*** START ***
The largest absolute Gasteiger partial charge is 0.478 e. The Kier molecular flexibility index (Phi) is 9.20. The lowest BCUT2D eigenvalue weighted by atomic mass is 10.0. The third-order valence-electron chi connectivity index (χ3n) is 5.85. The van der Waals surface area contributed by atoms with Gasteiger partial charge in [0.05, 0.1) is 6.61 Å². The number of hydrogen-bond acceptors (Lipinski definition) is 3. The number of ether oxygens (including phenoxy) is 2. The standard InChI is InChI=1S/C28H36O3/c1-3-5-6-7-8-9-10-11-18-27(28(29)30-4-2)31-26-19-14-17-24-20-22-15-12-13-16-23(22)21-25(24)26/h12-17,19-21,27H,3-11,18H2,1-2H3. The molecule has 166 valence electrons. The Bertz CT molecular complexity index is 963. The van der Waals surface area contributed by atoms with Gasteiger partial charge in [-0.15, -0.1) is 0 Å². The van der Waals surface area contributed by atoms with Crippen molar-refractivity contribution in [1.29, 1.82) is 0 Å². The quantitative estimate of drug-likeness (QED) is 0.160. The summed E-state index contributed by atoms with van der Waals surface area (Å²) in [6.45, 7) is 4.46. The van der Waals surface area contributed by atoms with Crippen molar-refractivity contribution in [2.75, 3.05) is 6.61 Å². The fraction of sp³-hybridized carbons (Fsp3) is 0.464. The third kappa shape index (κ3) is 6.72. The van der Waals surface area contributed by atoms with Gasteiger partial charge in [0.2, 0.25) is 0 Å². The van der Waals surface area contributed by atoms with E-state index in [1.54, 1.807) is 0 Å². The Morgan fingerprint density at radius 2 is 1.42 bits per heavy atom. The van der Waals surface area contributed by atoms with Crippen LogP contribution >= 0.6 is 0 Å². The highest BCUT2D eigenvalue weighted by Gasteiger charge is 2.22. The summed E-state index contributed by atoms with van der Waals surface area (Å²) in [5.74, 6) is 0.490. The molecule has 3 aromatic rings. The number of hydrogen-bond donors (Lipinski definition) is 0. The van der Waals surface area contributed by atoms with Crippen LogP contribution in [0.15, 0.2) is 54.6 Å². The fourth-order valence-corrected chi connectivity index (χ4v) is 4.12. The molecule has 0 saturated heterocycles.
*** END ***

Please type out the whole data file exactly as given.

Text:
The largest absolute Gasteiger partial charge is 0.478 e. The Kier molecular flexibility index (Phi) is 9.20. The lowest BCUT2D eigenvalue weighted by atomic mass is 10.0. The third-order valence-electron chi connectivity index (χ3n) is 5.85. The van der Waals surface area contributed by atoms with Gasteiger partial charge in [0.05, 0.1) is 6.61 Å². The number of hydrogen-bond acceptors (Lipinski definition) is 3. The number of ether oxygens (including phenoxy) is 2. The standard InChI is InChI=1S/C28H36O3/c1-3-5-6-7-8-9-10-11-18-27(28(29)30-4-2)31-26-19-14-17-24-20-22-15-12-13-16-23(22)21-25(24)26/h12-17,19-21,27H,3-11,18H2,1-2H3. The molecule has 166 valence electrons. The Bertz CT molecular complexity index is 963. The van der Waals surface area contributed by atoms with Gasteiger partial charge in [-0.15, -0.1) is 0 Å². The van der Waals surface area contributed by atoms with Crippen molar-refractivity contribution in [1.29, 1.82) is 0 Å². The quantitative estimate of drug-likeness (QED) is 0.160. The summed E-state index contributed by atoms with van der Waals surface area (Å²) in [6.45, 7) is 4.46. The van der Waals surface area contributed by atoms with Crippen molar-refractivity contribution in [2.75, 3.05) is 6.61 Å². The fraction of sp³-hybridized carbons (Fsp3) is 0.464. The third kappa shape index (κ3) is 6.72. The van der Waals surface area contributed by atoms with Gasteiger partial charge in [0.2, 0.25) is 0 Å². The van der Waals surface area contributed by atoms with E-state index in [1.54, 1.807) is 0 Å². The Morgan fingerprint density at radius 2 is 1.42 bits per heavy atom. The van der Waals surface area contributed by atoms with Crippen LogP contribution >= 0.6 is 0 Å². The highest BCUT2D eigenvalue weighted by Gasteiger charge is 2.22. The summed E-state index contributed by atoms with van der Waals surface area (Å²) in [5.74, 6) is 0.490. The molecule has 3 aromatic rings. The number of hydrogen-bond donors (Lipinski definition) is 0. The van der Waals surface area contributed by atoms with Crippen LogP contribution in [0.15, 0.2) is 54.6 Å². The fourth-order valence-corrected chi connectivity index (χ4v) is 4.12. The molecule has 0 saturated heterocycles.